Reeves argues that in his facts,3 he has alleged deliberate indifference on the part of the three defendants, Spiers, Stewart, and Murry. "[D]eliberate indifference to serious medical needs of prisoners constitutes the 'unnecessary and wanton infliction of pain' proscribed by the Eighth Amendment.... whether the indifference is manifested by prison doctors or by prison guards in intentionally denying or delaying access to medical care...." Estelle v. Gamble, 429 U.S. 97" court="SCOTUS" date_filed="1976-11-30" href="https://app.midpage.ai/document/estelle-v-gamble-109561?utm_source=webapp" opinion_id="109561">429 U.S. 97, 104-05, 97 S. Ct. 285" court="SCOTUS" date_filed="1976-11-30" href="https://app.midpage.ai/document/estelle-v-gamble-109561?utm_source=webapp" opinion_id="109561">97 S. Ct. 285, 291, 50 L. Ed. 2d 251 (1976) (citation and footnotes omitted).


The Supreme Court recently adopted "subjective recklessness as used in the criminal law" as the appropriate definition of " 'deliberate indifference' under the Eighth Amendment." Farmer v. Brennan, --- U.S. ----, ----, 114 S. Ct. 1970" court="SCOTUS" date_filed="1994-06-06" href="https://app.midpage.ai/document/farmer-v-brennan-1087956?utm_source=webapp" opinion_id="1087956">114 S. Ct. 1970, 1980, 128 L. Ed. 2d 811 (1994).


[A] prison official cannot be found liable under the Eighth Amendment ... unless the official knows of and disregards an excessive risk to inmate health or safety; the official must both be aware of facts from which the inference could be drawn that a substantial risk of serious harm exists, and he must also draw the inference.


Id. at ----, 114 S. Ct. 1970" court="SCOTUS" date_filed="1994-06-06" href="https://app.midpage.ai/document/farmer-v-brennan-1087956?utm_source=webapp" opinion_id="1087956">114 S.Ct. at 1979. Under exceptional circumstances, a prison official's knowledge of a substantial risk of harm may be inferred by the obviousness of the substantial risk. See id., at ---- and n. 8, 114 S. Ct. 1970" court="SCOTUS" date_filed="1994-06-06" href="https://app.midpage.ai/document/farmer-v-brennan-1087956?utm_source=webapp" opinion_id="1087956">114 S. Ct. at 1981-82 and n. 8.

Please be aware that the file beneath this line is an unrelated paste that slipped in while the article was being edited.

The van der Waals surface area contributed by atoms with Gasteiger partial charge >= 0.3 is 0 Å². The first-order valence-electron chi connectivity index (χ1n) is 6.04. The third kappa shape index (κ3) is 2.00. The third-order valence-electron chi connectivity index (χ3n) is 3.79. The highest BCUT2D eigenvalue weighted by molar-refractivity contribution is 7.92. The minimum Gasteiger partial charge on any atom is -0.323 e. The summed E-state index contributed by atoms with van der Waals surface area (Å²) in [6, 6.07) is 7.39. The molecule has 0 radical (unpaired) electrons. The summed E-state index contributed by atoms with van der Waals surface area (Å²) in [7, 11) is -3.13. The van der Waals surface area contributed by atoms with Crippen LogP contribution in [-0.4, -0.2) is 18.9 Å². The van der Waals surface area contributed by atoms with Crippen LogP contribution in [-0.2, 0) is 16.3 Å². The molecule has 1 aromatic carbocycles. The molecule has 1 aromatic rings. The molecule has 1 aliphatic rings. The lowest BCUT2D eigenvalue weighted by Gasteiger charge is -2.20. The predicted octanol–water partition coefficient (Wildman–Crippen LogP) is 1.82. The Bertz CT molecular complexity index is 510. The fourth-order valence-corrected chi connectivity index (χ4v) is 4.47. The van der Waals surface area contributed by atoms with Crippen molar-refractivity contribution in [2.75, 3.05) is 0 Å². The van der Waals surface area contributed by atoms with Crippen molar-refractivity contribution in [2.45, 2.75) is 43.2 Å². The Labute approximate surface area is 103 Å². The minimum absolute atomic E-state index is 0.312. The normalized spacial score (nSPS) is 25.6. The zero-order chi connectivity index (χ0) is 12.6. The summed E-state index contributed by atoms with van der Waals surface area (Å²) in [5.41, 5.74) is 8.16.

Under the facts alleged by Reeves, in either version, this standard is not met. Even if the officers had checked to see if medical restrictions had been placed on Reeves for his back, Reeves agreed that the records did not state such restrictions, whether by inadvertence or intention of the medical care providers. Moreover, there was no indication at the time, besides Reeves' assertions of pain, that Reeves had a hernia. As such, the officers' disregard of Reeves' assertions of pain, in light of Reeves' allegations of repeatedly returning to work, taking short breaks to relieve the pain, and finally going to the infirmary when the pain became unbearable, amounts to no more than negligence. See Johnson v. Treen, 759 F.2d 1236" court="5th Cir." date_filed="1985-05-13" href="https://app.midpage.ai/document/joseph-w-johnson-v-david-c-treen-450752?utm_source=webapp" opinion_id="450752">759 F.2d 1236, 1238 (5th Cir.1985) (defining "wanton").


To the extent that Reeves argues that Spiers and Stewart violated TDCJ policy by failing to inquire into his medical restrictions and by disciplining Reeves for lateness by giving him the scrubbing job, this issue was not raised in the district court. This Court will not address this issue for the first time on appeal. See Murray v. Anthony J. Bertucci Constr. Co., Inc., 958 F.2d 127" court="5th Cir." date_filed="1992-04-16" href="https://app.midpage.ai/document/david-murray-v-anthony-bertucci-construction-company-578701?utm_source=webapp" opinion_id="578701">958 F.2d 127, 128 (5th Cir.), cert. denied, --- U.S. ----, 113 S. Ct. 190" court="SCOTUS" date_filed="1992-10-05" href="https://app.midpage.ai/document/schroeder-v-texas-9119527?utm_source=webapp" opinion_id="9119527">113 S. Ct. 190, 121 L. Ed. 2d 134 (1992).